History textbooks still imply that Australians are white: https://theconversation.com/history-textbooks-still-imply-that-australians-are-white-72796 “Despite improvements to their content over time, secondary school history textbooks still imply that Australians are white. Textbook depictions of Australianness are not only relevant to experiences of national belonging or exclusion. Research has shown that students who aren’t represented in textbooks perform worse academically.”
Over the last few weeks I read ‘Why don’t students like school’ by Daniel Willingham. It was a very popular book when it was published in 2009. While I enjoyed the read and got some good ideas and notions out of it, this book has not made a big impact on my understanding of teaching. I found the suggestions quite common sense and straight forward and found the style a bit too narrative at times.
I realise that Willingham is a professor of Psychology with a specialisation in neuroscience; something I am clearly not. But as an experienced teacher I have seen first hand the many things that he points out in his book.
While reading I like to make visual booksnaps using Piccollage. This strategy allows the information to rattle around in my working memory a bit longer; I DO something with the info which means that it will (hopefully) be stored better in my long term memory. Willingham explains this in Chapter 1, page 10, “How thinking works”.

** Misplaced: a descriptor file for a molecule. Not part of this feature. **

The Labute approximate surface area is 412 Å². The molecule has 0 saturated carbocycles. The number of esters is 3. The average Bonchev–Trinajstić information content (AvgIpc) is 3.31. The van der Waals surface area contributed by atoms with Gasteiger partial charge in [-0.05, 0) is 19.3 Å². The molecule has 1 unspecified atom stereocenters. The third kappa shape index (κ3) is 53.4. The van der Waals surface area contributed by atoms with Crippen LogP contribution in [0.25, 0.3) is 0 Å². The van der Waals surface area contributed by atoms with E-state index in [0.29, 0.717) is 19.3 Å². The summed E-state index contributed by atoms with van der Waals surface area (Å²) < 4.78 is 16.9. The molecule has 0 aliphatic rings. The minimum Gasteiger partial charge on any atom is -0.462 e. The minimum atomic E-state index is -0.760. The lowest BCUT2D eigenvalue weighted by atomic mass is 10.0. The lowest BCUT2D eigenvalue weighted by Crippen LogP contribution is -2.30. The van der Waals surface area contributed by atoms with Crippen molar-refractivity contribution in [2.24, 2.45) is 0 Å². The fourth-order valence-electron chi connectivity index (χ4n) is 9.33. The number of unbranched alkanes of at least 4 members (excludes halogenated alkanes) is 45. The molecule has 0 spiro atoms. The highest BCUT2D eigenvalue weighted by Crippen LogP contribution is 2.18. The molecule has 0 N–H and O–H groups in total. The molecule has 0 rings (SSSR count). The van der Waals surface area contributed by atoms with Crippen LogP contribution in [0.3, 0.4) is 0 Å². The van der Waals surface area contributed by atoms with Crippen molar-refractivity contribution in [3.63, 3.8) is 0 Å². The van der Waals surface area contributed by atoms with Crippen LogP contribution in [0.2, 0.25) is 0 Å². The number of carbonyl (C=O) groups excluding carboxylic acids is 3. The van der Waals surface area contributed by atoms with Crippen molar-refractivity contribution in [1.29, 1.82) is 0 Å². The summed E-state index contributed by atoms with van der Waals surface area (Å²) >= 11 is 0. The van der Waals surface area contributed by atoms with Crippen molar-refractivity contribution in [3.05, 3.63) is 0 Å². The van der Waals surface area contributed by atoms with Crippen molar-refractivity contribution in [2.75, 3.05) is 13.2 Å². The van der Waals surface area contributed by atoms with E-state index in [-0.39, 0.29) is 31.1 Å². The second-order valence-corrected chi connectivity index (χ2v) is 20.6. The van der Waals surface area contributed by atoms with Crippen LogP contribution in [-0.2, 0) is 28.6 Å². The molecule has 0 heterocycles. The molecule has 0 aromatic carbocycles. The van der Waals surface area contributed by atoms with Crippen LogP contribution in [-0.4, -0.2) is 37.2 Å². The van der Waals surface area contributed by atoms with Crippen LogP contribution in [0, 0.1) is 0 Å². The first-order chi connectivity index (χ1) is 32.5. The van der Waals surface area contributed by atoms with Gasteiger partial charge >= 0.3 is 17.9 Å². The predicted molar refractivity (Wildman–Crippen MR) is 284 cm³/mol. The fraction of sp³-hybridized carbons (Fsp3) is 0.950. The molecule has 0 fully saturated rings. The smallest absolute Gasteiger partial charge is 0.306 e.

Over the long weekend, I read Dylan Wiliam’s “Leadership for Teacher Learning. In order to remember what I read and formulate my thoughts, I make #booksnaps, using piccollage or snapchat. This post contains my key take-aways.
I also recommend that you listen to Ollie Lovell’s podcast in which he interviews Wiliam himself, it is a fantastic listen and it’s great to hear so many of the things that stood out for me while reading reflected back in the interview. Another good one to read is a post I wrote back in 2015, when Dylan Wiliam visited our school. I took detailed notes, there are photos of the slides and I made a simple resolution for myself which I have since party fulfilled (before class, prepare thoughtful and critical questions to ask students).